October 1, 2011
Buck Shaw Stadium, Santa Clara, CA
Announced Attendance- 10,525
Goals- Wondolowski 85', Bunbury 86'
Sporting Kansas City- Nielsen, Myers, Collin, Besler, Sinovic, Cesar, Arnaud (C), Jeferson ( Zusi 87'), Kamara (Sapong 71'), Bravo (Joseph 82'), Bunbury
San Jose Earthquakes- Busch, Burling, Hernandez, Beitashour, Morrow, Corrales (C) Baca (Gjertson 65'), Cronin, Dawkins, Stephensen (Griffin 72'), Wondolowski
Bravo YC (wreckless tackle 23')
Stephensen YC (wreckless tackle 28')
If someone would have told me before the start of the Sporting Kansas City / San Jose match the game would end in a draw, I would have been disappointed. After all, San Jose is currently sitting eight in the MLS Western Conference, and Saturday night's match gave Sporting a chance to pull away from the rest of the pack in the East if they could pick up a win at Buck Shaw Stadium. But after Chris Wondolowski
put San Jose ahead with a 85th minute strike, even a draw looked out of reach.
Enter Teal Bunbury
; the 21 year old striker for Kansas City, who for the most part of Saturday's match, looked quite ineffective. Staying true to his inconsistent performances throughout the 2011 campaign, Bunbury, who had squandered an easy chance on goal earlier in the match, found the back of the net a mere minute after Wondolowski's goal. It left San Jose fans wondering just how in the world a game that looked to be completely in San Jose's control, suddenly ended in a draw.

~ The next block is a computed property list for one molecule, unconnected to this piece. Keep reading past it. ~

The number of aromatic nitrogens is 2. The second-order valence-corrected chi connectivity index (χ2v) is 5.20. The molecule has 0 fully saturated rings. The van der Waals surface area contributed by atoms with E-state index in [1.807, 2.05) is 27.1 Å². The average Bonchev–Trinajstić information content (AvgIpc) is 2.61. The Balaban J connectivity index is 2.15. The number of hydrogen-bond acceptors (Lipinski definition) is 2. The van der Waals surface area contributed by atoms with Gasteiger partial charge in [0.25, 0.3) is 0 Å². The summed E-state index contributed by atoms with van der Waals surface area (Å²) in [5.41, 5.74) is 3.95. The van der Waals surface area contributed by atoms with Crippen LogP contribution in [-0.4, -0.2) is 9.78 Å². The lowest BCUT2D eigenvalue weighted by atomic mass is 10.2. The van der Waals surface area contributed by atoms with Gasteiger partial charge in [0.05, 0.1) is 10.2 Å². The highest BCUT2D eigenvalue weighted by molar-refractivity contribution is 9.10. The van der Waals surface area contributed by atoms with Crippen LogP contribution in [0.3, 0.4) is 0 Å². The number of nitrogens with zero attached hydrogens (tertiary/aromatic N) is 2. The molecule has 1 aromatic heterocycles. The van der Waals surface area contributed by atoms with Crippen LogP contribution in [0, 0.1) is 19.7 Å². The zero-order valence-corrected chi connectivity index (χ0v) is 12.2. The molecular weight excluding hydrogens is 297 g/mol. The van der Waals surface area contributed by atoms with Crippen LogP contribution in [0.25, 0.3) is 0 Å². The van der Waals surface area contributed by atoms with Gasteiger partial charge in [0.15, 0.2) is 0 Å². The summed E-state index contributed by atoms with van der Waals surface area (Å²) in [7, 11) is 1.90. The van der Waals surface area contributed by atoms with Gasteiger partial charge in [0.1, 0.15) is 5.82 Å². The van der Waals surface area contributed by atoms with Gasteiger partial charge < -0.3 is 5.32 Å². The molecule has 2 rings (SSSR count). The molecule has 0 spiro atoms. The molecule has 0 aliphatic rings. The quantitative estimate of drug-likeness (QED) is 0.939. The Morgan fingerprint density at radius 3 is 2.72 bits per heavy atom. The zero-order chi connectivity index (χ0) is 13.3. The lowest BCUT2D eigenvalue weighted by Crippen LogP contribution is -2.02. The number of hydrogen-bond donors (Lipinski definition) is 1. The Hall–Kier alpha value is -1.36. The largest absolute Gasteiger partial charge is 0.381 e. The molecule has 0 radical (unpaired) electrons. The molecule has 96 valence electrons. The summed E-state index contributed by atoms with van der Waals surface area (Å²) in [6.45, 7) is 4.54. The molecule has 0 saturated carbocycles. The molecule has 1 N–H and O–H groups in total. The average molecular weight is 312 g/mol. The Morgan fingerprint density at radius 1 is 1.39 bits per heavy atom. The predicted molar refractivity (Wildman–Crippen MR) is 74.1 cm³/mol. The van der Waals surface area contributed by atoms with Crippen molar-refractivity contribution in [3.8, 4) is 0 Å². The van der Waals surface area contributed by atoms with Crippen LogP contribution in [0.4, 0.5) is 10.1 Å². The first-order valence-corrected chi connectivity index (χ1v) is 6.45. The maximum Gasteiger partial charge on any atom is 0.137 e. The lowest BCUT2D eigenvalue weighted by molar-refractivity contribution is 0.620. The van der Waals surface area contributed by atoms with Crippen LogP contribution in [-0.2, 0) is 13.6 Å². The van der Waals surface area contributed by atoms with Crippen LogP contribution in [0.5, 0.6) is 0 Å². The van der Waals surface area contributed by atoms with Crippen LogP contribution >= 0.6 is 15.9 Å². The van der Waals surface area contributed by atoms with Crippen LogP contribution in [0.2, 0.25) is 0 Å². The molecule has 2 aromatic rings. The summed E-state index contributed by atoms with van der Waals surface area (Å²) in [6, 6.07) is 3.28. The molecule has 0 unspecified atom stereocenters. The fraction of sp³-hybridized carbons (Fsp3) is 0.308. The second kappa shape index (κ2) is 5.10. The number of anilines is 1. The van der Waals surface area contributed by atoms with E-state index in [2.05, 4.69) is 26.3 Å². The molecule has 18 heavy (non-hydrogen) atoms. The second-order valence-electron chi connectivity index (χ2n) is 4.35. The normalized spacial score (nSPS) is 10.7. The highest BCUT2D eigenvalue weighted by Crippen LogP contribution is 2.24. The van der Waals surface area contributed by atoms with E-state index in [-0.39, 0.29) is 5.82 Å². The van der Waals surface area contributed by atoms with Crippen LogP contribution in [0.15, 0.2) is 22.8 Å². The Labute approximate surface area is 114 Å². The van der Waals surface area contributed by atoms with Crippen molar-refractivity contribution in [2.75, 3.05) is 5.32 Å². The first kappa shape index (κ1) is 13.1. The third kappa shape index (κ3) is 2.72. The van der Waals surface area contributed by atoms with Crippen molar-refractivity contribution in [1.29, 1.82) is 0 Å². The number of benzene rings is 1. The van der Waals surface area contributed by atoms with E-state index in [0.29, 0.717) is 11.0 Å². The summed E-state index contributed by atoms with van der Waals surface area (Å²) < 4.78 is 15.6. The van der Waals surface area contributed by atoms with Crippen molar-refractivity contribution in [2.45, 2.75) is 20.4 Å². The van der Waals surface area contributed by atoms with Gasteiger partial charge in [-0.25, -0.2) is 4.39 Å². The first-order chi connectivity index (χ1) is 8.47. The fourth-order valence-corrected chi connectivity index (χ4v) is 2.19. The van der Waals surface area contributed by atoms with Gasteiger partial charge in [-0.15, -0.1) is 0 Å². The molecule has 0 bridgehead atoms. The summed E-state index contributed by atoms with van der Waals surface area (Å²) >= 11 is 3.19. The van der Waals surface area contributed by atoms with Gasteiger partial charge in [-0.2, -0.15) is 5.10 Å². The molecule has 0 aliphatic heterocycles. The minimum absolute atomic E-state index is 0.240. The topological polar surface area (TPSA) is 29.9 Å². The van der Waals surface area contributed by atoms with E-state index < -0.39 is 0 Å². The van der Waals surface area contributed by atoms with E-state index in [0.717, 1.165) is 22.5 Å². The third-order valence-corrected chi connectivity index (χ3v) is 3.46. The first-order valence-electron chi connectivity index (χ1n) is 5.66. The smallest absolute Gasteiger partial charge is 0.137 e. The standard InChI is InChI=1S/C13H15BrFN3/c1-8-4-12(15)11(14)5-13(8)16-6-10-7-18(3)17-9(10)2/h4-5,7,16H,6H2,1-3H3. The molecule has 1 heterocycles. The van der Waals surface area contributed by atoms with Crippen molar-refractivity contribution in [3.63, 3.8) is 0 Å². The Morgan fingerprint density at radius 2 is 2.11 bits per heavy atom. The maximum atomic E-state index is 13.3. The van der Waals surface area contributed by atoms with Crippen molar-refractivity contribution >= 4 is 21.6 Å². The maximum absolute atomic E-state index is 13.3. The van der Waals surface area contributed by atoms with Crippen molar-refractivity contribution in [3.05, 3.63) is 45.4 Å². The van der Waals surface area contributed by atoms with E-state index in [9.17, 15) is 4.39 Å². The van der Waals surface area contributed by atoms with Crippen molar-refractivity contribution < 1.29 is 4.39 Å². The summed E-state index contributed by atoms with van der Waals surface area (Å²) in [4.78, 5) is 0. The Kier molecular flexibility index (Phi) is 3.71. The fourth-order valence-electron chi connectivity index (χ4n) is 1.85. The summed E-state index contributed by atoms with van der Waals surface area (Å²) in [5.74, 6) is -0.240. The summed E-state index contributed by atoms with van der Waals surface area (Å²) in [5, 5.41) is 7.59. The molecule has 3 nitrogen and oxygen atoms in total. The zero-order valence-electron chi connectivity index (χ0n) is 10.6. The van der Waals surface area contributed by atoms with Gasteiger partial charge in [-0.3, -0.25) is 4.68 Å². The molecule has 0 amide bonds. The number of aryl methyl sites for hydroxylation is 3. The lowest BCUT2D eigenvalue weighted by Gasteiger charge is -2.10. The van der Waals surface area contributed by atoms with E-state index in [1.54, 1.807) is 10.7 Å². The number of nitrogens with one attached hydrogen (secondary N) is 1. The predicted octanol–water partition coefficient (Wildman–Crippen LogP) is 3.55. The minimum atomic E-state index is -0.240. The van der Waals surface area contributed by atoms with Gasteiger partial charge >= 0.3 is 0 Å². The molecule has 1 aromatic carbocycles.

Saturday night's game failed to follow the script most of us had in our minds before the match. You know; the script in which Sporting Kansas City would dominate the game, win at least 2-0, and all but cement their place atop the Eastern Conference. The way the actual game played out couldn't have been any more different.
San Jose dominated much of the first half, outplaying Kansas City for long stretches. As I was watching the first half of play, I kept thinking how this San Jose team was definitely better than their record would indicate. In fact, if I didn't know any better, I would have thought San Jose were the team vying for playoff position. Sporting just didn't seem to have it in the beginning. It was sloppy pass, after sloppy pass, and for the most part barring a couple of early chances, no real intent on attempting any consistent offensive build up.
I wrote down in my notes that Aurelien Collin
must have decided that he was going to launch every ball he got his foot on all the way down the other side of the field. It didn't matter where Collin was on the field. There was even a time where he cleared the ball out when he was near midfield. I won't speak too negatively of Aurelien. He was quite solid throughout the match, but it did become redundant watching him launch the ball as far as he could every time he touched the ball, whether there were any San Jose players around or not.